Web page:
There is also an emphasis on children in care having contact with their birth parents. The National Standards for Out of Home Care state that children need to maintain relationships with significant others, including birth parents, siblings or other family members, in order to maintain a sense of identify and sense of place in the world.
Clearly, the most effective method to deal with these issues in care and protection is to reduce the numbers of children in care. There is increased attention to implementing prevention and early intervention programs. These aim to better support parents in caring for children and to build supports around children to support their safety and well-being.
However, we must also invest in our foster carers to support those children who do enter care, to improve outcomes for those within and exiting the child protection system.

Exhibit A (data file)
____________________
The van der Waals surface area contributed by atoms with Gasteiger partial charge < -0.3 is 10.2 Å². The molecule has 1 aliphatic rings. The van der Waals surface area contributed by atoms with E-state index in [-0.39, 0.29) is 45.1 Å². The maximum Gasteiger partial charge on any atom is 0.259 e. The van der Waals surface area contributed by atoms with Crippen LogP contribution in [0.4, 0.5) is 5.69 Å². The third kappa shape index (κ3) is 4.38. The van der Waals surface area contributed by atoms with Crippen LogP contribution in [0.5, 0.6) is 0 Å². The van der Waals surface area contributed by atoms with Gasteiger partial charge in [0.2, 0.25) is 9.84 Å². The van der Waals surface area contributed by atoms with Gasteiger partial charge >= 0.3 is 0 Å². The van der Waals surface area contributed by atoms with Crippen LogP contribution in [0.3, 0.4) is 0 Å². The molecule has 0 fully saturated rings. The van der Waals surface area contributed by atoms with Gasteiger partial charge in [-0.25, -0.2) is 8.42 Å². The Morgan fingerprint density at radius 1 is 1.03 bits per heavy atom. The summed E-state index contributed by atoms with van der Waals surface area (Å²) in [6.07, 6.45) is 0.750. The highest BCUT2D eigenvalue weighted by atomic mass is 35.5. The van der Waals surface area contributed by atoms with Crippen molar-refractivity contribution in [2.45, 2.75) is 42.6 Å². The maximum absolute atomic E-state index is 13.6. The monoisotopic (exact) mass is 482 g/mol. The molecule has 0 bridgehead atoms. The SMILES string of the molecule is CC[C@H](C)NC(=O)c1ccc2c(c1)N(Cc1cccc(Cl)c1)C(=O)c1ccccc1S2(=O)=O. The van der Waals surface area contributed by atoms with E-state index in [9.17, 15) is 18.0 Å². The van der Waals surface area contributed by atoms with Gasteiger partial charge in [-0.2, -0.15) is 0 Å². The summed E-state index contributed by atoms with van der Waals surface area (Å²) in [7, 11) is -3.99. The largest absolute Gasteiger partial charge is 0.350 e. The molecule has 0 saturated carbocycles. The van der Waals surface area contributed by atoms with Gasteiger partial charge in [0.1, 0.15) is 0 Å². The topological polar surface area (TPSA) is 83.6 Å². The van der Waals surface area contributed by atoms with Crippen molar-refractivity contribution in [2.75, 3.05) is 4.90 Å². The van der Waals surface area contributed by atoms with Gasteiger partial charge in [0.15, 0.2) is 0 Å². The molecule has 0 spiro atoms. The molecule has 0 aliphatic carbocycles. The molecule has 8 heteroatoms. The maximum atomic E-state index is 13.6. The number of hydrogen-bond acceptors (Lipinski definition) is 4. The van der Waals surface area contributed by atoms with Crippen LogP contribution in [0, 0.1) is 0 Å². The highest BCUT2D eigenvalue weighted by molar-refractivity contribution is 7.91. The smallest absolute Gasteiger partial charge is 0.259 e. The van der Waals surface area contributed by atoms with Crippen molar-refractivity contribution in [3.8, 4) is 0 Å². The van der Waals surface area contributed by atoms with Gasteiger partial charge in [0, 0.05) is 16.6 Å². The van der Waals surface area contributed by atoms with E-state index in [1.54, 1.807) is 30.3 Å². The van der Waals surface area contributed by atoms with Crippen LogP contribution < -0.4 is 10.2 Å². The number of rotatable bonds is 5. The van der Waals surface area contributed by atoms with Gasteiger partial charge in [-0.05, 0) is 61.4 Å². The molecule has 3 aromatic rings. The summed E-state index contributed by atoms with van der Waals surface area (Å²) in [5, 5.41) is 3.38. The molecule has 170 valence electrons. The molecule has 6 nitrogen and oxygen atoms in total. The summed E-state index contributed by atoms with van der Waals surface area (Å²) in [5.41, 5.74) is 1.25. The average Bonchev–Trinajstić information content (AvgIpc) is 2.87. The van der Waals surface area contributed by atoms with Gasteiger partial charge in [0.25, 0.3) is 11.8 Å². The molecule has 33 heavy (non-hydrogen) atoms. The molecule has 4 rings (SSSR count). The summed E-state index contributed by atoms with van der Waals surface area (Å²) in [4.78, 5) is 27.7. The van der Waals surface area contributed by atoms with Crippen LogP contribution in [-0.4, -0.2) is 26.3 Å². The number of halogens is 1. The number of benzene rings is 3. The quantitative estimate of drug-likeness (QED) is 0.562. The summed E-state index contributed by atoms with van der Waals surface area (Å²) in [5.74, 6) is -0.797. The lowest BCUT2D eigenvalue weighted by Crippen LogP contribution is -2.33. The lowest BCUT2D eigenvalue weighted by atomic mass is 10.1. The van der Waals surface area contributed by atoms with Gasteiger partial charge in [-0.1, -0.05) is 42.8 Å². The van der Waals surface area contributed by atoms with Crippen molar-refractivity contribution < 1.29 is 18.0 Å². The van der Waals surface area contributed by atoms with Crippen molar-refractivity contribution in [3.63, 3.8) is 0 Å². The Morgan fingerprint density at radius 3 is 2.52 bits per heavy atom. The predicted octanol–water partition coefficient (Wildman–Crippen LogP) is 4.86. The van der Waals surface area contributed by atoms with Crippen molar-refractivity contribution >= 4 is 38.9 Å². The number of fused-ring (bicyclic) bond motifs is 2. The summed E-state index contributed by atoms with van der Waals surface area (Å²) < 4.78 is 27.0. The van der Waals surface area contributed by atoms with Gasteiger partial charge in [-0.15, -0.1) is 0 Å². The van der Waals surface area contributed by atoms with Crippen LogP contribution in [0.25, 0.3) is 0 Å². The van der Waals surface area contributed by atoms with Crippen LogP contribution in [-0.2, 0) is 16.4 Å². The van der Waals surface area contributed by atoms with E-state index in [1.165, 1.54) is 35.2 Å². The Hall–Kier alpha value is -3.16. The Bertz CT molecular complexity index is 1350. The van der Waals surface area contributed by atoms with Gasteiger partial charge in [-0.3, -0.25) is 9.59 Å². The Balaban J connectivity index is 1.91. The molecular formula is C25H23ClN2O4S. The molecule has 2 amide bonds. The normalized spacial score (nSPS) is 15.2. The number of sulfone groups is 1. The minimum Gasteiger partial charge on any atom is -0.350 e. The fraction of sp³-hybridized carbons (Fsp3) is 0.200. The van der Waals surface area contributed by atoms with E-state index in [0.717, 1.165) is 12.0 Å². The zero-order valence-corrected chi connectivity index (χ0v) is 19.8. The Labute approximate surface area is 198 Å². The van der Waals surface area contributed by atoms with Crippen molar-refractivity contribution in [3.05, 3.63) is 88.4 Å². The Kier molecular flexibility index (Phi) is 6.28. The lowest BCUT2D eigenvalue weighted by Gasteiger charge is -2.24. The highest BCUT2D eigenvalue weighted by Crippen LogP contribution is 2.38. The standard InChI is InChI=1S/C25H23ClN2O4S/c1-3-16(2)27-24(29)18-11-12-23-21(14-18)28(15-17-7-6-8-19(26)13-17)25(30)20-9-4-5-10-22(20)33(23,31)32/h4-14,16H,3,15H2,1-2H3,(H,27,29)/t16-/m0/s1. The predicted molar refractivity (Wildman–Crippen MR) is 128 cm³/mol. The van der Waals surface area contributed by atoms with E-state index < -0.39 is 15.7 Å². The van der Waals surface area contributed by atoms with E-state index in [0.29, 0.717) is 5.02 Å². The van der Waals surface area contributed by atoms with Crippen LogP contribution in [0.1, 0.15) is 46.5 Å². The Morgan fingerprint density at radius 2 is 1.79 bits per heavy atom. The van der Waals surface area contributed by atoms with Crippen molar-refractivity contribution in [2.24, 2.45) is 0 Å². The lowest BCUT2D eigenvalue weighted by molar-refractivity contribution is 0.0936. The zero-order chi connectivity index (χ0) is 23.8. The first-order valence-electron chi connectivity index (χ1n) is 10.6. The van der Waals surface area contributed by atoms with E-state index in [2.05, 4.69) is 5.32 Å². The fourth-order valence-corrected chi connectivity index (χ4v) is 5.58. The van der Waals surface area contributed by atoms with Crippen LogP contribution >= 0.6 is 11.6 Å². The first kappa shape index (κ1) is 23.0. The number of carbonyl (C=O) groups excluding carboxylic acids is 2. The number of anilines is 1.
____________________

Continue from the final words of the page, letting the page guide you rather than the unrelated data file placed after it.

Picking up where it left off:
The author wishes to acknowledge Erin Barry, Communication Coordinator at Australian Catholic University’s Institute of Child Protection Studies, who helped prepare this article.
This is the seventh part of The Conversation’s series on Child Protection in Australia. Click on the links below to read the other instalments:
- Abuse and neglect: Australia’s child protection ‘crisis’
- Infographic: a snapshot of Australia’s child protection services
- Risky business: how protection workers decide to remove children from their parents
- We all have a role in protecting children: end the silence on abuse
- We remove kids from abuse and neglect, but are they better off in the long run?
- Complex trauma: how abuse and neglect can have life-long effects
- Empowering Indigenous communities to prevent child abuse and neglect
- Child protection: how to keep vulnerable kids with their families